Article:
Rob and I were supposed to go out on the Escapade on Friday, for my official “birthday boat” (even though it wasn’t officially my birthday yet), and then there was a BAUE tech boat on Saturday.  There was terrible fog all week, though, and the forecast called for more of the same. Friday morning, Jim drove down to Monterey early and it was super foggy, so we ended up calling it on our way down to Monterey.  I didn’t feel like driving all the way down there and back, then potentially do it all over again on Saturday.  So on Saturday, when we got to Monterey and it was foggy, it wasn’t a huge surprise.  But it didn’t seem that foggy, and I was hopeful that by the time we got to where we wanted to dive, it would clear.   So we headed out, and the plan was that if the fog hadn’t lifted by the time we got south, we could do a rec dive first and hope it would lift later.  But by the time we passed Lobos, the fog lifted, and it ended up being a pretty nice sunny day.  So we headed to the Dos Gatos/Three Nixies area.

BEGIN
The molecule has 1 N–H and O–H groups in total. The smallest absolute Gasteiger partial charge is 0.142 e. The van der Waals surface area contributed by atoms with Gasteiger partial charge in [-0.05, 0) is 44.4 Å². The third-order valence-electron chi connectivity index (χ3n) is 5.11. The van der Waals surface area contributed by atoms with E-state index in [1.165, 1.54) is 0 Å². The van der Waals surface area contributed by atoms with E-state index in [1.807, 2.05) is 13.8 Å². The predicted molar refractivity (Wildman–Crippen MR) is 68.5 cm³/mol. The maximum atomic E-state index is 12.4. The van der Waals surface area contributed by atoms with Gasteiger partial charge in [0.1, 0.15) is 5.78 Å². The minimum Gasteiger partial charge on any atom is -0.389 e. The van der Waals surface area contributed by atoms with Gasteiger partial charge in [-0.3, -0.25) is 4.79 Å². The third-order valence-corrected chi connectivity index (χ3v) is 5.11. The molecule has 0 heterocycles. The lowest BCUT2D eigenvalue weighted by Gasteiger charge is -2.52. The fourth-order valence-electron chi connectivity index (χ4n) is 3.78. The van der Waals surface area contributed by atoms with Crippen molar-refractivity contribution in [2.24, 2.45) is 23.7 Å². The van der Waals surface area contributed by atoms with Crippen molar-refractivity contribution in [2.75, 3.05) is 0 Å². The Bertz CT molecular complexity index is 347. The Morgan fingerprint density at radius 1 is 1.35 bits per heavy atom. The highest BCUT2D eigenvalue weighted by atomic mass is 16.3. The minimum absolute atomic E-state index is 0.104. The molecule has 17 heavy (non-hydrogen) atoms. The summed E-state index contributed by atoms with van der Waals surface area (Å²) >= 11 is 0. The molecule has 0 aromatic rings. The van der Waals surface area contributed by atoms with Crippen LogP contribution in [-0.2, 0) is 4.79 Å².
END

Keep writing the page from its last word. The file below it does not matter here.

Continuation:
Team Kitty was planning to dive together, but then John lost his buddy to illness at the last minute.  We were going to split up, but then I had a little tantrum and declared that I didn’t want to split up the team – it had been ages since we’d all dived together!  So we decided to dive as a team of 4 instead.  Surface conditions were pretty reasonable, at least compared to last week’s fin-eating ocean conditions.  Beto and Susan got in the water first, which turned out to be a good thing.  Beto had some sort of suit flood, so he had to abort the dive.  We were already in the water by the time this was discovered, but Susan joined our team while Beto got back on the boat.  Since we were already in the water, there wasn’t any sort of discussion about the extreme silliness of a team of five.  I figured if it got annoying once we were on the bottom, we’d split up then.